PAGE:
The land-locked north China province of Shanxi, identified in 1870 by the geologist Baron Richthofen as ‘one of the most remarkable coal and iron regions in the world’, was the site of a provincially‑defined national movement far removed from the better‑studied treaty ports and their articulate and prolific nationalists. This late-Qing provincialism may be read as a mediating symbol of an emerging national consciousness.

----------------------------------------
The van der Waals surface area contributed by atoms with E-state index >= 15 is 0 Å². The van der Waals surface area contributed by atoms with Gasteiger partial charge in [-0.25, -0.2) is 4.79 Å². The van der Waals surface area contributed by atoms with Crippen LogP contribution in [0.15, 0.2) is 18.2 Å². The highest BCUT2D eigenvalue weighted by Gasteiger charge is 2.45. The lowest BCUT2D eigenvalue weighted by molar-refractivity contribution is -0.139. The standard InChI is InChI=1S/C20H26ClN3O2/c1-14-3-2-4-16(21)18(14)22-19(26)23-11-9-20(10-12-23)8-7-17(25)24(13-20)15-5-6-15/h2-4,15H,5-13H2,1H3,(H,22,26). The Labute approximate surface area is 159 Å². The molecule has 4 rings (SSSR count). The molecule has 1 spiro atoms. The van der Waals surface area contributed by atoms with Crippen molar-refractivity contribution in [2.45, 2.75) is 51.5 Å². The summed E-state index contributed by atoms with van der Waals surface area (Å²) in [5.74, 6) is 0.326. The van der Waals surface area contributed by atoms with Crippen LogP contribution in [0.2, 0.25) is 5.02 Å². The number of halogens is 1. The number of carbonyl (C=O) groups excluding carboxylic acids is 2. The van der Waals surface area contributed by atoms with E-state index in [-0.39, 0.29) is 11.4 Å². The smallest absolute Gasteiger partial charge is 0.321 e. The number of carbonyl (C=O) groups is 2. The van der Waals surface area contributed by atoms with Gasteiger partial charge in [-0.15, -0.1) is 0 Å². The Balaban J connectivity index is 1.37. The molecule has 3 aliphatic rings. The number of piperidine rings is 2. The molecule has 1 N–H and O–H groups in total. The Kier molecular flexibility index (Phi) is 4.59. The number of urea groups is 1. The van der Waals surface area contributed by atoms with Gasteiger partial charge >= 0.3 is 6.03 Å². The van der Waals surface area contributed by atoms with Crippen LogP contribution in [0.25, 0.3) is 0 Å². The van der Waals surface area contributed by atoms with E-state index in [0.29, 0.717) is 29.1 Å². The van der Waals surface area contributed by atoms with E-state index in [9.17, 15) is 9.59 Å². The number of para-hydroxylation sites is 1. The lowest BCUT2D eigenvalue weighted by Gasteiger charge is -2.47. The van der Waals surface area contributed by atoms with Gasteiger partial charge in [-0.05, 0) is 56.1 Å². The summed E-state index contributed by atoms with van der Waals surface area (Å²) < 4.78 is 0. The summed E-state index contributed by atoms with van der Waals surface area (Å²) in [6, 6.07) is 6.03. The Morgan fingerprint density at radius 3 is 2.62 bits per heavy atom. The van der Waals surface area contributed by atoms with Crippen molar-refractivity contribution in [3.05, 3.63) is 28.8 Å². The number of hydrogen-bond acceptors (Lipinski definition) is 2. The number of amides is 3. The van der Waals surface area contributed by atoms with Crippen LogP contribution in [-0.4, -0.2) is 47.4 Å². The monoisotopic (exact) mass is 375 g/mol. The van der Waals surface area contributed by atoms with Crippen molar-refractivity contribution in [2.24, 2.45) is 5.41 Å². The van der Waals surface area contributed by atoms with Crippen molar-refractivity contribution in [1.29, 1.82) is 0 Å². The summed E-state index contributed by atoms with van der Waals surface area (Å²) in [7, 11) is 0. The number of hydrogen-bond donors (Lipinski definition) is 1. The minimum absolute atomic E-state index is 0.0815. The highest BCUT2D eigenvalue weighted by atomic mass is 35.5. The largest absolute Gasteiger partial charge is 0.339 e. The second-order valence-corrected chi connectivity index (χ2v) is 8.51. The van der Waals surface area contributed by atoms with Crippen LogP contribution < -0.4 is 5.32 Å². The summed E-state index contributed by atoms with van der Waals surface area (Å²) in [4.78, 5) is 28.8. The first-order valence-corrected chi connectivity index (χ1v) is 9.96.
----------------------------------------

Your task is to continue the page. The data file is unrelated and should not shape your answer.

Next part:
Social tensions were exacerbated by external challenges brought by foreign agents, and their Chinese collaborators, of cultural and economic imperialism. Opposition to missionaries and Chinese Christians had begun as early as the 1860s. In 1898 the British Pekin Syndicate and its extra-provincial Chinese associates, with the backing of the central government, secured rights to Shanxi's rich coal and iron resources. These rights were ceded back ten years later after a successful ‘rights-recovery’ movement that possesses similarities to (but also significant differences from) the well-studied oppositional movements in Jiangsu, Zhejiang, Hunan, and Shandong in the period 1905–1911. The duration of Shanxi's struggle, along with its extra-bureaucratic elite activism, popular mobilization, and cooperation with Beijing, makes its rights-recovery movement distinctive. The rhetoric and practices of the movement, which began before the Boxer Uprising of 1900 and reflects the rhetorical influence of these earlier protests, contributed to a strong regional solidarity that was backed by central state authority. There were various patterns of protest, one indigenous and provincial, one extra-provincial and nationalist, that interacted in the period 1902–1908. Provincial activists, including merchants, peasants, students, degree-holders, and officials, insisted that Shanxi's coal was for the use of the community, the province, and the nation on terms established by and for the people of Shanxi. In their victory, localism, provincialism, and the national project, had come together.